MonoGame and shared projects

When targeting multiple platforms with Xamarin, a common approach is to use a Visual Studio shared project for the code or assets that are common. In the case of a MonoGame project, this means moving the .mgcb file to a shared project. However, a shared project doesn’t support a Build Action of “MonoGameContentReference”. A simple fix to this is to open the .projitems file from the shared project in a text editor, and change the ItemGroup entry for the .mgcb file from “None” to “MonoGameContentReference”. A disadvantage to this approach is that the Visual Studio IDE will no longer show the .mgcb file, but the build should work.


Proliferation of Dependencies

Ten years ago or so, I wrote lots of relatively small Windows applications. It was important to me to minimize dependencies on external libraries besides those available in Windows. I wanted to ship a single exe that anyone could drop on Windows 2000 or later and run it without installing anything else. To that end I wrote my code in C against the Win32 API directly. No MFC, no .NET, or anything else. If I could restrict my calls to functions in kernel32, user32, gdi32, and advapi32, all the better.

This weekend I’ve been working on a web application. While reflecting on my Win32 days, it struck me just how many dependencies I’ve taken to deliver this web application. Of course there’s the baseline trio of HTML, CSS, and JavaScript, but then I’m also leveraging Node.js, Express, Jade, Passport,, MongoDB, jQuery, and Knockout, plus a bunch of other small npm packages. Wow, what a change from my old “minimize dependencies” philosophy!

Digest authentication with Express 4

While adding digest authentication to a Node.js / Express 4 site, I ran into an issue. I was using Passport middleware for authentication, along with the passport-http strategy. Authentication worked fine with an Express router for my root path, but when I added authentication to a sub path (e.g. /api/cats) every request failed with an HTTP 400.

After some debugging, I found that digest.js from passport-http checks that the request URL matches the URI that was supplied with the authentication credentials. This is a problem because a mounted route handler sets req.url to a path relative to the mounted path, so in the example above req.url is ‘/’ while creds.url is ‘/api/cats/’, and the string comparison fails.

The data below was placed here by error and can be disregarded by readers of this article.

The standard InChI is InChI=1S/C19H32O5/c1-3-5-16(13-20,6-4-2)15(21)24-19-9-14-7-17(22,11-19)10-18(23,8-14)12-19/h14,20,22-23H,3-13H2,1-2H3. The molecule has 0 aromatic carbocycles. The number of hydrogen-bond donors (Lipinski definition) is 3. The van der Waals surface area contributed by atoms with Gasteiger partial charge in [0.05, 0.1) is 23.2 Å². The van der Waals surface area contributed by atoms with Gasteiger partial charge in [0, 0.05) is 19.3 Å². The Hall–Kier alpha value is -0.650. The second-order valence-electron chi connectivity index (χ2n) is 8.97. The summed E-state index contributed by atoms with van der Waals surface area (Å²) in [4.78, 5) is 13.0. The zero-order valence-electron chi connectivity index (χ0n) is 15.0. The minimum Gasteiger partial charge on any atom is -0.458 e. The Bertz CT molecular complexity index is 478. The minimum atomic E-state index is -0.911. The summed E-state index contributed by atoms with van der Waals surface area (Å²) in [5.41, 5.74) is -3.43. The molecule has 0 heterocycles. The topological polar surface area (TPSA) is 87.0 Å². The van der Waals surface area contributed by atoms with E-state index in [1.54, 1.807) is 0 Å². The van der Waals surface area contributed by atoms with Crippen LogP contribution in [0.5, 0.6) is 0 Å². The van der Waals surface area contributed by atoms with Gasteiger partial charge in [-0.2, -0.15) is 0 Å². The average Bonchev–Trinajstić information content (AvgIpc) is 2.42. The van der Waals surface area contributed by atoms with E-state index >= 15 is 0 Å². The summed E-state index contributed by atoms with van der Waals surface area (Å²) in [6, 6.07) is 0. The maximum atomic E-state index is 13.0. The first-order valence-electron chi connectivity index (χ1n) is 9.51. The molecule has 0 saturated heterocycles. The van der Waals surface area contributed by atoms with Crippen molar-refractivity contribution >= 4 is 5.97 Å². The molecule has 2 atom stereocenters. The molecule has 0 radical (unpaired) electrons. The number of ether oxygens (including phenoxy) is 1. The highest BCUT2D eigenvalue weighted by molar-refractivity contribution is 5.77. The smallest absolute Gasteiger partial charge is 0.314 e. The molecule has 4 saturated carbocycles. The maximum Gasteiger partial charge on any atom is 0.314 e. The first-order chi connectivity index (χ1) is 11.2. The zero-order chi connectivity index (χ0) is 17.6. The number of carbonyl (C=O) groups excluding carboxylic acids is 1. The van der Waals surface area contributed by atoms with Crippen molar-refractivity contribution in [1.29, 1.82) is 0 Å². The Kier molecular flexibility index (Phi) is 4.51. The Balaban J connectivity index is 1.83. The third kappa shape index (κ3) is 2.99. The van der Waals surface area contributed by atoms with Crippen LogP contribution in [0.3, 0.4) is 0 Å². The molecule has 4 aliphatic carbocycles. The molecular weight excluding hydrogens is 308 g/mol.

It turns out I’m not the first to encounter this, and there’s already a pull request for a fix, but it hasn’t been merged yet. In the meantime, I didn’t want to modify the passport-http code, so I made a change in my code to work around the issue. I added a custom middleware function that was called immediately before calling passport.authenticate that updates req.url using the same approach as in the pull request fix. Of course a side effect of this is that now req.url is no longer relative to the mounted path, but that isn’t an issue for my code.

// Middleware to ensure req.url works with digest auth
function (req, res, next) {
    req.url = (req.baseUrl ? req.baseUrl : "") + req.url;

Arduino Simon

Last year I decided to build a simple Simon style game using an Arduino. The game has four LEDs, each a different color, and a corresponding button for each LED. The game lights up a pattern of LEDs, one after another, and the player repeats the pattern to progress to the next level. Each level builds upon the previous level by adding one more element to the sequence. There is also a simple buzzer that provides audio feedback. Each LED is assigned a pitch that is played when it lights up, and there’s a victory “song” that is all of two notes!


The LEDs were connected to digital pins on the Arduino via 220 ohm resistors. The buttons, or momentary switches, were connected to digital pins using 10k pull down resistors. The buzzer was connected directly to a digital pin. Turns out the buzzer was really loud, so I made a covering out of clay to reduce the volume. I originally used an Arduino Uno, but later decided I wanted something more compact, so I changed to the Nano. I also started with tiny DIP push buttons, but they were difficult to use, so I swapped them out for bigger push buttons.

Parts List

The Code

The tone function was used to play notes on the buzzer. To create a random sequence for the player, I used the random function, and set the seed with an analogRead from pin zero, which was floating. The rest was just digitalWrite (to set the LED states), digitalRead (to check the button presses), delays, and keeping track of game state in memory.


v1 – With tiny buttons and Arduino Uno

v2 – With bigger buttons and Arduino Nano